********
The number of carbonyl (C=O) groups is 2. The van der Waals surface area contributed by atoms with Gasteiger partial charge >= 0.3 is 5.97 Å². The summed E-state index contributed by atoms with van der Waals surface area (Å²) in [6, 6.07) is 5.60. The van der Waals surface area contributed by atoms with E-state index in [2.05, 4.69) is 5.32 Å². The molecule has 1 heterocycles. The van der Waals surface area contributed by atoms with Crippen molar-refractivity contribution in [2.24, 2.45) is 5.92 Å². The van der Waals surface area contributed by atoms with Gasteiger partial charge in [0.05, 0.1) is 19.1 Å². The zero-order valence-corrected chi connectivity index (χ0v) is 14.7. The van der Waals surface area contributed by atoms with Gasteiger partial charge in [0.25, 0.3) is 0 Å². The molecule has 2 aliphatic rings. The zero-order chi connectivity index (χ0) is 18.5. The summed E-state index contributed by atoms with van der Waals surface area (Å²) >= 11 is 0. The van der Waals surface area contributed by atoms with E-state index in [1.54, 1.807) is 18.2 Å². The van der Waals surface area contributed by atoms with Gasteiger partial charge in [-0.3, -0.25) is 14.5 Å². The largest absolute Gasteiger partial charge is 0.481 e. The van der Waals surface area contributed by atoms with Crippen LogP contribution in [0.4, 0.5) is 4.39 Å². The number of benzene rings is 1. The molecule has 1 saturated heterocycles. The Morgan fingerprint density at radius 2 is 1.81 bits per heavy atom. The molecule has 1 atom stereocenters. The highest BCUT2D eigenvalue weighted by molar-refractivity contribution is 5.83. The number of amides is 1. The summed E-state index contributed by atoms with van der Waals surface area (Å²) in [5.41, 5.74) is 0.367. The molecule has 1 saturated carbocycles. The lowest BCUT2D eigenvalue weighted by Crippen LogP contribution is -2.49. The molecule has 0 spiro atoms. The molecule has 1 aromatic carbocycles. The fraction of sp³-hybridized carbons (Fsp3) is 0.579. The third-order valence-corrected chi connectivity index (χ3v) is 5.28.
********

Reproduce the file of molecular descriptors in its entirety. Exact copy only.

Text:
The number of carbonyl (C=O) groups is 2. The van der Waals surface area contributed by atoms with Gasteiger partial charge >= 0.3 is 5.97 Å². The summed E-state index contributed by atoms with van der Waals surface area (Å²) in [6, 6.07) is 5.60. The van der Waals surface area contributed by atoms with E-state index in [2.05, 4.69) is 5.32 Å². The molecule has 1 heterocycles. The van der Waals surface area contributed by atoms with Crippen molar-refractivity contribution in [2.24, 2.45) is 5.92 Å². The van der Waals surface area contributed by atoms with Gasteiger partial charge in [0.05, 0.1) is 19.1 Å². The zero-order valence-corrected chi connectivity index (χ0v) is 14.7. The van der Waals surface area contributed by atoms with Gasteiger partial charge in [0.25, 0.3) is 0 Å². The molecule has 2 aliphatic rings. The zero-order chi connectivity index (χ0) is 18.5. The summed E-state index contributed by atoms with van der Waals surface area (Å²) >= 11 is 0. The van der Waals surface area contributed by atoms with E-state index in [1.54, 1.807) is 18.2 Å². The van der Waals surface area contributed by atoms with Gasteiger partial charge in [-0.3, -0.25) is 14.5 Å². The largest absolute Gasteiger partial charge is 0.481 e. The van der Waals surface area contributed by atoms with Crippen LogP contribution in [0.4, 0.5) is 4.39 Å². The number of benzene rings is 1. The molecule has 1 saturated heterocycles. The Morgan fingerprint density at radius 2 is 1.81 bits per heavy atom. The molecule has 1 atom stereocenters. The highest BCUT2D eigenvalue weighted by molar-refractivity contribution is 5.83. The number of amides is 1. The summed E-state index contributed by atoms with van der Waals surface area (Å²) in [5.41, 5.74) is 0.367. The molecule has 1 saturated carbocycles. The lowest BCUT2D eigenvalue weighted by Crippen LogP contribution is -2.49. The molecule has 0 spiro atoms. The molecule has 1 aromatic carbocycles. The fraction of sp³-hybridized carbons (Fsp3) is 0.579. The third-order valence-corrected chi connectivity index (χ3v) is 5.28.